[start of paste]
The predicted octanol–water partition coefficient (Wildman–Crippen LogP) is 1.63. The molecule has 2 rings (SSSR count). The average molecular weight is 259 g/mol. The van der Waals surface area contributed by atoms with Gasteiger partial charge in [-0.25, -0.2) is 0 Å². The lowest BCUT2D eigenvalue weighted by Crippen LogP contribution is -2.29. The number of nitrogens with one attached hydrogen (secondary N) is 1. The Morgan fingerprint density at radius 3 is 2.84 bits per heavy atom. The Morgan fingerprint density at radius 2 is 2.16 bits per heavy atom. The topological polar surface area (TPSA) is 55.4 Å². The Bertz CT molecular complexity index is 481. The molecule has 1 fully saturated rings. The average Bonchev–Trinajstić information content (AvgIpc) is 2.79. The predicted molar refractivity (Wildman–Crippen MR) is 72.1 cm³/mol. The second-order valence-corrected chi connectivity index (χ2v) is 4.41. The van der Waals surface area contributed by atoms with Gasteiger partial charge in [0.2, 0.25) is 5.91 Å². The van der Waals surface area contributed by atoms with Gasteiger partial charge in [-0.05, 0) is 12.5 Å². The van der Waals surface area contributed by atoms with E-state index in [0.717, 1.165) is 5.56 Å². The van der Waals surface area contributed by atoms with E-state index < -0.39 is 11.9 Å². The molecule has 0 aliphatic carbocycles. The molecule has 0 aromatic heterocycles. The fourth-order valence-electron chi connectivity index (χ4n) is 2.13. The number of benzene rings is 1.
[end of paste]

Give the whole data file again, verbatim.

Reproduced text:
The predicted octanol–water partition coefficient (Wildman–Crippen LogP) is 1.63. The molecule has 2 rings (SSSR count). The average molecular weight is 259 g/mol. The van der Waals surface area contributed by atoms with Gasteiger partial charge in [-0.25, -0.2) is 0 Å². The lowest BCUT2D eigenvalue weighted by Crippen LogP contribution is -2.29. The number of nitrogens with one attached hydrogen (secondary N) is 1. The Morgan fingerprint density at radius 3 is 2.84 bits per heavy atom. The Morgan fingerprint density at radius 2 is 2.16 bits per heavy atom. The topological polar surface area (TPSA) is 55.4 Å². The Bertz CT molecular complexity index is 481. The molecule has 1 fully saturated rings. The average Bonchev–Trinajstić information content (AvgIpc) is 2.79. The predicted molar refractivity (Wildman–Crippen MR) is 72.1 cm³/mol. The second-order valence-corrected chi connectivity index (χ2v) is 4.41. The van der Waals surface area contributed by atoms with Gasteiger partial charge in [0.2, 0.25) is 5.91 Å². The van der Waals surface area contributed by atoms with Gasteiger partial charge in [-0.05, 0) is 12.5 Å². The van der Waals surface area contributed by atoms with E-state index in [0.717, 1.165) is 5.56 Å². The van der Waals surface area contributed by atoms with E-state index < -0.39 is 11.9 Å². The molecule has 0 aliphatic carbocycles. The molecule has 0 aromatic heterocycles. The fourth-order valence-electron chi connectivity index (χ4n) is 2.13. The number of benzene rings is 1.